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Global Steering Committee

An international non-profit institution, commited to make a greater contribution to mitigate climate change.

Global Steering Committee

Diana Snowden Seysses


Diana was born and raised in the Napa Valley. She graduated from the Viticulture & Enology program at UC Davis in 2001, then worked in both California and French cellars with Robert Mondavi Winery, Mumm Napa, the Araujo Estate, Château La Fleur de Boüard, Domaine Leflaive and Ramey Wine Cellars. In 2003 Diana became enologist at Domaine Dujac in Burgundy, and consultant at Domaine de Triennes in Provence. In 2005 she became winemaker at Snowden Vineyards in St Helena, Ca and in 2016 became winemaker for Ashes & Diamonds in Oak Knoll, Ca. She splits her time between France and California bringing wisdom from each across the Atlantic.

Welcome message by Diana Snowden Seysses: Youtube Link:

Grej Jones


Since July 2021, Gregory V. Jones is the CEO of Abacela. He is the former Director of the Evenstad Center for Wine Education and a former professor and research climatologist in the Department of Environmental Studies at Linfield College. He specializes in the study of climate structure and suitability for viticulture, and how climate variability and change influence grapevine growth, wine production and quality. He holds a BA and Ph.D. from the University of Virginia in Environmental Sciences with a concentration in the Atmospheric Sciences. His dissertation was on the climatology of viticulture in Bordeaux, France with a focus on the spatial differences in grapevine phenology, grape composition and yield, and the resulting wine quality. He conducts applied research for the grape and wine industry in Oregon and has given hundreds of international, national, and regional presentations on climate and wine-related research. He is the author of numerous book chapters, including being a contributing author to the 2008 Nobel Peace Prize winning Intergovernmental Panel on Climate Change Report, and other reports and articles on wine economics, grapevine phenology, site assessment methods for viticulture, climatological assessments of viticultural potential, and climate change. He was named the Oregon Wine Press’s 2009 Wine Person of the Year, named to Decanter Magazine’s 2009 Power List representing the top 50 most influential people in the world of wine, has been in the top 100 most influential people in the US wine industry in 2012, 2013, and 2018 (, and named in the Top 50 Wine Industry Leaders in Wine Business Monthly in 2016, 2017, and 2018. Recently he was bestowed with the Honorary Confrade with the Rank of Infanção (Nobleman) from the Confraria do Vinho do Porto for his work with the Portuguese wine industry.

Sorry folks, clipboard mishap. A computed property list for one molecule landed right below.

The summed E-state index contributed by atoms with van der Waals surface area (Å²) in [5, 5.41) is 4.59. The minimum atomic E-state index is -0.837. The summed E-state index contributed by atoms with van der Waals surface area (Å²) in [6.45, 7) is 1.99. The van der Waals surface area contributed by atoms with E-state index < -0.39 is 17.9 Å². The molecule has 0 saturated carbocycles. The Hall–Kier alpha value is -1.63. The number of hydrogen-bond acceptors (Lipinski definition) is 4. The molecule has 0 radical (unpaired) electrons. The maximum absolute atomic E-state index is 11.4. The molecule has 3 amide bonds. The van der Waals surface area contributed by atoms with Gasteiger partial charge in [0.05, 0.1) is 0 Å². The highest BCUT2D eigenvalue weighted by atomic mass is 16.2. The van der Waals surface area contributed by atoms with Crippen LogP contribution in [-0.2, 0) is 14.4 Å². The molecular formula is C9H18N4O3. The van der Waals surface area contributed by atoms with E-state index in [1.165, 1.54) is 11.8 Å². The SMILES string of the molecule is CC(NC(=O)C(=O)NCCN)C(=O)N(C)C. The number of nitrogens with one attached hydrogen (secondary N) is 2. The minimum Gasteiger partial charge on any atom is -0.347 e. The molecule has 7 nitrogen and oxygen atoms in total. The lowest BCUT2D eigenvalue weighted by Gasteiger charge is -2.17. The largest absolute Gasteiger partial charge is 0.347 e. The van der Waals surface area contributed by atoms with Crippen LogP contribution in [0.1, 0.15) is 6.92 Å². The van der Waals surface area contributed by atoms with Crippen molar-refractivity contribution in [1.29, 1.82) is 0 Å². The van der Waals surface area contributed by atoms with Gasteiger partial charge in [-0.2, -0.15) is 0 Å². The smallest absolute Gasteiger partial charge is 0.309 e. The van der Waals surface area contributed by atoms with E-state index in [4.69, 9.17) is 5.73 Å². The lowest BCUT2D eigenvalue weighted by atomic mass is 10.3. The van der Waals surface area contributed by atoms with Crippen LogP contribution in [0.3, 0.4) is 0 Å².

Climatologist & CEO at Abacela, US
Nuno  Gaspar de Oliveira


Managing Partner and CEO at NBI – Natural Business Intelligence. Biologist, specialized in Ecology (FCUL). Former Ecosystem Manager at Esporão. Lecturer at postgraduate courses in Sustainability Management at IDEFE/ISEG. Scientific Advisor in the Working Group for the implementation of an R&D agenda for the Wines of Alentejo and member of the Porto Protocol Global Steering Committee. Collaborated with WWF on the “New Generation Plantations” and “HABEaS-Hotspot Areas for Biodiversity and Ecosystem Services” projects and was part of the nuclear team of the ‘Earth Condominium’ and ‘Green Cork’ projects, coordinated by Quercus. Formerly Sustainability Manager at ISG Business and Economics School and Sun Concept – Solar Boat Builders, a start-up dedicated to the construction of electric solar boats. Post graduated in Geography and Spatial Planning (FCSH-NOVA) and Strategy and Management (IST-UL). Senior advisor in agroecology, biodiversity, ecosystem services and sustainability.

Richard Smart


Dr Richard Smart is an Australian viticultural scientist with 57 years in the grape and wine industry, and a grandfather of four. His professional experience has been in environmental physiology, canopy management and climate effects on grapevines and wine. His work has been as researcher and teacher, and more recently as international consultant. Dr Smart has visited over 30 countries and their wine regions while giving lectures and consulting.

Richard’s interest in matters to do with climate change was in the 1960’s, using an infrared gas analyser to measure carbon dioxide in air, and hence photosynthesis. In 1970 during PhD studies at Cornell University he heard that increasing CO2 in the atmosphere would result in global warming, due to infrared absorption. He has studied and lectured and written about the impact of global warming on the grape and wine sector, and was the first to raise this issue at OIV General Assembly in the 1980s.

Richard’s scientific background and travels have given him a perspective on the climate crisis and the future of the world wine industry. Because of the very strong variety by regional climate interaction affecting wine quality, this sector will be one of the agricultural industries most affected by climate change. Yet, despite this, action the climate crisis on wine is not widespread; further the limited interest that exists extends mostly to adaptation. The more ethical and relevant issue of mitigation is barely discussed. Continuing use of 3 century-old packaging, and release of fermentation CO2 to the atmosphere characterise the sector.

The Australian and New Zealand wine industries have pledged to be carbon neutral by 2050. Where are the others?